Many Virginia lawmakers have succumbed to the siren song of the far right. This became evident recently when five members of Virginia’s congressional delegation decided to co-sponsor a bill that orders federal courts to leave decisions about the display of the Ten Commandments on public property exclusively to the states.
Rep. Robert Aderholt, R-Ala., introduced the measure (H.R. 2045) in May, presumably because he was angered by a recent federal court ruling that required the removal of a monument to the Ten Commandments from a judicial building in Montgomery, Ala. He calls his proposed law the “Ten Commandments Defense Act.”
The bill, which has been referred to the Committee on the Constitution, asserts that “All human beings are endowed by their Creator [with certain inalienable rights] and to which they are entitled by the laws of nature and of nature’s God.” The bill further states that “The organic laws of the United States Code… recognize God as the source of the blessings of liberty.”
Aderholt’s bill, if enacted into law, would prohibit federal courts from ordering the removal of the Decalogue from public buildings, including schools, courthouses and all other buildings that are supported with public funds.
The bill was drafted by Robert George, a member of the board of directors of The Family Research Council, a far-right political action group headquartered in Washington.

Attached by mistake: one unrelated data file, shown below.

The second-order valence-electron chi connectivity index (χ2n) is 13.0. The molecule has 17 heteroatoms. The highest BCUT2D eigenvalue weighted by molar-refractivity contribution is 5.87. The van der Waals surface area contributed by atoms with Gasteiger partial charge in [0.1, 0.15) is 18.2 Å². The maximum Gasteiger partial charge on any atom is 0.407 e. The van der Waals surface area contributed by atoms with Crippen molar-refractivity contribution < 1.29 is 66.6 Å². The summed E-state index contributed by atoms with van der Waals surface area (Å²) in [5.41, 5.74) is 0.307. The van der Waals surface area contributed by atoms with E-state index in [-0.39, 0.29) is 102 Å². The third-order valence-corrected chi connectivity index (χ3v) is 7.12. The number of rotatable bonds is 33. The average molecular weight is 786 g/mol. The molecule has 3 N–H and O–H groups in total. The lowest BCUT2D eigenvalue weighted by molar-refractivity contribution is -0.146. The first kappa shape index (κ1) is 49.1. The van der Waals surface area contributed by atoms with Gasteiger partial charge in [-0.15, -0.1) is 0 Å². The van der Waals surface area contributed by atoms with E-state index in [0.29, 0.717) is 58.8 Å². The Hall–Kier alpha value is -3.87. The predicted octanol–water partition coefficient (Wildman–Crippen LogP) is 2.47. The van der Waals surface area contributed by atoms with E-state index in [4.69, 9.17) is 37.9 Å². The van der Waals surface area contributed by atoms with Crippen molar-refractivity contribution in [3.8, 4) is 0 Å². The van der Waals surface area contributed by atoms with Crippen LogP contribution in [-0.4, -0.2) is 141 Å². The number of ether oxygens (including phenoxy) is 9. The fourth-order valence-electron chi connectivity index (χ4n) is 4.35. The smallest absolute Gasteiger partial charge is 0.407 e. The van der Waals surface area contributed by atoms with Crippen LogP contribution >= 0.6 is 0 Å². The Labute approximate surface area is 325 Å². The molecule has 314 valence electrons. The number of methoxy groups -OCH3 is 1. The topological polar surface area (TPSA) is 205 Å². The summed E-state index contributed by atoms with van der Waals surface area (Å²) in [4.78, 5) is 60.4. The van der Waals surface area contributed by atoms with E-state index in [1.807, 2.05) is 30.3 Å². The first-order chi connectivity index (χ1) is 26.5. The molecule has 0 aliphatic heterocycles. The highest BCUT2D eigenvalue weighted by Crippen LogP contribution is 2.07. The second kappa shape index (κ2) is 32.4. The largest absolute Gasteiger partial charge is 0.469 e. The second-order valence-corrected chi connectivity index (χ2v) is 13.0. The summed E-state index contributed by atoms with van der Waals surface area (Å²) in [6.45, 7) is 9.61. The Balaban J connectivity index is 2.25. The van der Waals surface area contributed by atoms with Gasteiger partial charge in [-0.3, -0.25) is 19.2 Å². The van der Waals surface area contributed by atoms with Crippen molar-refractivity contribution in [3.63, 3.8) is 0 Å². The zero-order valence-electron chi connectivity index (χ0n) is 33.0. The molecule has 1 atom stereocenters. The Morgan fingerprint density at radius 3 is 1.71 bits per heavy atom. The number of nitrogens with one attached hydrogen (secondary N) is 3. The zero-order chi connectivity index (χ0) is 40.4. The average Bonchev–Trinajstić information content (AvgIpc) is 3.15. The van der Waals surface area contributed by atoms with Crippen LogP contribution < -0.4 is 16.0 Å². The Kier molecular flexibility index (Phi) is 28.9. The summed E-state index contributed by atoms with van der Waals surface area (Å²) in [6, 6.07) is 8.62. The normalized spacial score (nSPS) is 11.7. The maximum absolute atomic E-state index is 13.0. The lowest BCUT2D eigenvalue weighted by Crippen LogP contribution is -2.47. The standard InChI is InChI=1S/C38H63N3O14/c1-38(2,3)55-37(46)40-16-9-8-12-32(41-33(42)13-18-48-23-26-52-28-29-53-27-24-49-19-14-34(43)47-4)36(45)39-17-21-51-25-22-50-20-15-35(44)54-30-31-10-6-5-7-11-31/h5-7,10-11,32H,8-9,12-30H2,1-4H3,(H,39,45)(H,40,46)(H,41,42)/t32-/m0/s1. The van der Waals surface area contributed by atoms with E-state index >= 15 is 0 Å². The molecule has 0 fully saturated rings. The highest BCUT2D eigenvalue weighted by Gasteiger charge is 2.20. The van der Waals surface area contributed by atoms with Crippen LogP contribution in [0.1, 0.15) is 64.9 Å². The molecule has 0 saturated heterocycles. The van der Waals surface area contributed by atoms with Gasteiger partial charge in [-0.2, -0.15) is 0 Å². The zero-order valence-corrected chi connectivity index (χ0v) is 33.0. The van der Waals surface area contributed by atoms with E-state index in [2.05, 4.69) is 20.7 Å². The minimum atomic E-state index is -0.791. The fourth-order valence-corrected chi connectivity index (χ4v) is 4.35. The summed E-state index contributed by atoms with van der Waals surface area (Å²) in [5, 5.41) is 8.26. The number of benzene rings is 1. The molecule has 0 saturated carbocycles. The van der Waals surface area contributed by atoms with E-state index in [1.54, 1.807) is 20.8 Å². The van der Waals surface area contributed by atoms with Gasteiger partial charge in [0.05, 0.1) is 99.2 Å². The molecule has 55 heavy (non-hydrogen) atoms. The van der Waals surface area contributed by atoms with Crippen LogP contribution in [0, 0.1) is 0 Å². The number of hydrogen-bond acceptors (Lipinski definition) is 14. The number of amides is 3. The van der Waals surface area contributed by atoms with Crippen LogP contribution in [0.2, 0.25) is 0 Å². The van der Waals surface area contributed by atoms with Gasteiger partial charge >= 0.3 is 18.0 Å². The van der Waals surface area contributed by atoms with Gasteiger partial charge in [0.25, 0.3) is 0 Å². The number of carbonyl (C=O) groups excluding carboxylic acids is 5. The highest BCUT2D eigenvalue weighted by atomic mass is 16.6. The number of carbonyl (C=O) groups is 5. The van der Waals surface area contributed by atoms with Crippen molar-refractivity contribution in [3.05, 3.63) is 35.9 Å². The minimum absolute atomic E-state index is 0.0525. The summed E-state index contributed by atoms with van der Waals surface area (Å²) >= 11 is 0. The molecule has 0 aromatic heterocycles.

The members of Virginia’s congressional delegation who are supporting Aderholt are all Republicans. They include Reps. Jo Ann Davis, 1st; Edward L. Schrock, 2nd; Randy Forbes, 4th; Virgil H. Goode, 5th; and Bob Goodlatte, 6th.
Two conservative Republicans who represent Northern Virginia – Reps. Frank R. Wolf, 10th, and Thomas M. Davis III, 11th – have not yet taken a position on Aderholt’s bill.
According to Aderholt and two of his principal supporters, Reps. Joe Pitts, R-Pa., and Mike Pence, R-Ind., the nation’s laws are based in large part on the Ten Commandments and therefore government officials may display the Decalogue wherever they please.
Constitutional scholars, however, do not agree. They argue that the Ten Commandments may be an important moral code to millions of believers, but they are not the foundation of American law.
A measure similar to Aderholt’s has been introduced in the U.S. Senate by Sen. Wayne Allard, R-Colo. Allard’s bill, (S.1558) has additional provisions that would bar federal courts from hearing cases challenging recitation of the Pledge of Allegiance in public schools and the use of “In God We Trust” as the national motto.
The Rev. Barry W. Lynn, executive director of Americans United for Separation of Church and State, was critical of both bills. “Aderholt and Allard want government to promote religion,” said Lynn. “They are on the wrong track. Religion does not need government help to remain healthy and to prosper, and the First Amendment prohibits government promotion of religion. Aderholt and Allard’s actions show contempt for American constitutional principles.”
Politicians at the state level are also pushing the Ten Commandments. In the 2002 session of Virginia’s General Assembly, for example, Del. L. Scott Lingamfelter, R-Dale City, introduced a law that would require the display of the Decalogue in all public schools. The bill passed the House of Delegates on a 52-46 vote, but died in a senate committee.
Gary Jacobsen lives in Woodbridge.